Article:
Grays Harbor County jobless rate rises to 5.8%

The unemployment rate in Grays Harbor County remained among the highest in Washington last month, but there are signs the labor market is starting to turn around after getting walloped by the COVID-19 pandemic.

The jobless rate climbed to 5.8% in October from 5.3% in September, according to a monthly employment report from the Employment Security Department (ESD). Grays Harbor County notched the third highest unemployment rate in the state in October.

Statewide, the jobless rate slipped to 5% from 5.1%, while adding 6,300 jobs. The increase in jobs was the smallest since May.

Despite the month-over-month increase in the Grays Harbor jobless rate, the data suggests the local economy is making strides as pandemic-induced stressors ease. The October unemployment rate represents a sharp decrease from the same time last year, when it stood at 8.1%. In fact, the October jobless rate is the lowest for the month of October in more than 20 years.

“People really discovered Westport, Ocean Shores, and Grays Harbor County in general during the pandemic, so the summer travel season was pretty robust,” said regional economist Jim Vleming, who covers Grays Harbor County for the ESD.

While Vleming anticipates some employment decline in the coming months due to the weather and other seasonal factors, he is optimistic that the job market in Grays Harbor County will remain solid.

“When we get into the rain and darkness you see the rate of unemployment creep up, but thankfully we’re starting at a lower unemployment rate this year.”

He expects the predictable end-of-year dropoff to be smaller than usual, and expects high employment rates again in the spring.

The most notable job gains nationally last month were in leisure and hospitality, professional and business services, manufacturing, and transportation and warehousing. Local gaps in the hospitality and leisure sector persist, with many employers unable to fill vacancies.

“Over the years, the number of hospitality and leisure jobs in Grays Harbor County have gone up, and we’ve added up 500 jobs in that sector this year. Restaurant jobs are hard to fill and will continue to be so until the effects of the pandemic play out,” said Vleming.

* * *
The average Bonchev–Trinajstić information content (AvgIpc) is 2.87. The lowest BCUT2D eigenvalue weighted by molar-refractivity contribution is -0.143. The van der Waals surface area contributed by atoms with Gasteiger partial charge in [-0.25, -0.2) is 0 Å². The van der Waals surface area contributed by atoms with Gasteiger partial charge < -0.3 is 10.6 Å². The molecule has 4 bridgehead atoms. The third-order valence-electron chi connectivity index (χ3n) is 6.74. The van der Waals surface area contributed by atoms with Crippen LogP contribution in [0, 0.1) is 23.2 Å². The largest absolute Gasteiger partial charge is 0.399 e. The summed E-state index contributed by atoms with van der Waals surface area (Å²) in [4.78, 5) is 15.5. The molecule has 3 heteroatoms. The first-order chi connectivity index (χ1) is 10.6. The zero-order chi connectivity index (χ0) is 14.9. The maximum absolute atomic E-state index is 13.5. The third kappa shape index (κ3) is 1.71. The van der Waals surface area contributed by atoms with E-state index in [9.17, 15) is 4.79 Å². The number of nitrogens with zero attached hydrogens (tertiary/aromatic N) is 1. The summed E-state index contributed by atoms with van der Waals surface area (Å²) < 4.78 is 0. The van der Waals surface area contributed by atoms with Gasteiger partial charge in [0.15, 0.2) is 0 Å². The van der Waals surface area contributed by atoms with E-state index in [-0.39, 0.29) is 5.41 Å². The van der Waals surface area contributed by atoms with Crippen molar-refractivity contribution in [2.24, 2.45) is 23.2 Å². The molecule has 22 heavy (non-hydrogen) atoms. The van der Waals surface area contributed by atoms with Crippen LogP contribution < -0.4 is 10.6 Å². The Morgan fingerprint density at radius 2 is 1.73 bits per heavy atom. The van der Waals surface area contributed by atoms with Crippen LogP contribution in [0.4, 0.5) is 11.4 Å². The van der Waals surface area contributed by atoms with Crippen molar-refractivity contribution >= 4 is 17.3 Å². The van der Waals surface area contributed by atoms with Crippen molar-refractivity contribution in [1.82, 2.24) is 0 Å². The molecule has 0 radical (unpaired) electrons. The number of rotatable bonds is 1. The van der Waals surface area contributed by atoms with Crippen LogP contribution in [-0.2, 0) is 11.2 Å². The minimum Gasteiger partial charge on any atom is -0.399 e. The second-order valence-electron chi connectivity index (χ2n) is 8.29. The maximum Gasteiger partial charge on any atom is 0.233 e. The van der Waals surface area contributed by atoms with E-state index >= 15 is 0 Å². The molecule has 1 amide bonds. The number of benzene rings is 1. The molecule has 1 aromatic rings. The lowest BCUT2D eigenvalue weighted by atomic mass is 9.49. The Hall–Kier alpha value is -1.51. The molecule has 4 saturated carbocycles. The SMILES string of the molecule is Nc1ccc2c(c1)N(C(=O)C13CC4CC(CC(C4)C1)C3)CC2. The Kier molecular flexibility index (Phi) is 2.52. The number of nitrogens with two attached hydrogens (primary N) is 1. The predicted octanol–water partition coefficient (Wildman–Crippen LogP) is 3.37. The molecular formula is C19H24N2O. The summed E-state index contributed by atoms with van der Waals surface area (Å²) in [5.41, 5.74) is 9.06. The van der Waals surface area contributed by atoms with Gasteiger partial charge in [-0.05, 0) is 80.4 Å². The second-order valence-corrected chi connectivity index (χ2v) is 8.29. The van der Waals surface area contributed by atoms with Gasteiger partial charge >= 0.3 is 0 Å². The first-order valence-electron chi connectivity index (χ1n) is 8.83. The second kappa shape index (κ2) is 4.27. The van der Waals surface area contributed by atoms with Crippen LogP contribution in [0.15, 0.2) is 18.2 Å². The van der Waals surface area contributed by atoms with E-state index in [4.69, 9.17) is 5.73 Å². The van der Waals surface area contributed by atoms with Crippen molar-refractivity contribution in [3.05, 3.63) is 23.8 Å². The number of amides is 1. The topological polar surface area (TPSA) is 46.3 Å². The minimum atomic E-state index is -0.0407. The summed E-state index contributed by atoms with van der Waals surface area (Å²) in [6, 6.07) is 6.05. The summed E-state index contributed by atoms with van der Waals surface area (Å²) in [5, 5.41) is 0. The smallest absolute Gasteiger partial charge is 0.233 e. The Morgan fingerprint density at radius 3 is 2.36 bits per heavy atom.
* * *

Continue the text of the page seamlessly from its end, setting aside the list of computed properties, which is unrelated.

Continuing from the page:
Persistent coronavirus restrictions aren’t responsible for the staff shortages in the hospitality industry, according to Vleming. He attributes the scarcity to a fundamental shift in the perspective of service workers.

“What I think is happening there is that people really had a chance to think about their employment, and they wanted a career change with higher wages or better child care. There are lots of reasons why people pulled back because it was the right time to assess,” said Vleming.

Washington is still a unique case nationally, with only 1,700 jobs added last month in leisure and hospitality. That makes up about 1% of the nation’s 164,000 leisure and hospitality jobs added nationally, notably below the state’s share of the national population at 2.26%. In manufacturing, however, the state added 6,000 jobs, or about 10% of all manufacturing jobs added nationally.

The state’s heavy losses in the public sector, with a preliminary estimate of 9,300 education and other government jobs lost in October, is on par with the nationwide decline in public education employment over the month.

Grays Harbor County added 80 jobs in October, and experienced very few losses. The number of people looking for work was down to 1,660 for the month of October from over 2,500 last year.

Many service workers took the pandemic as an opportunity to pursue other professional or academic options, said Vleming.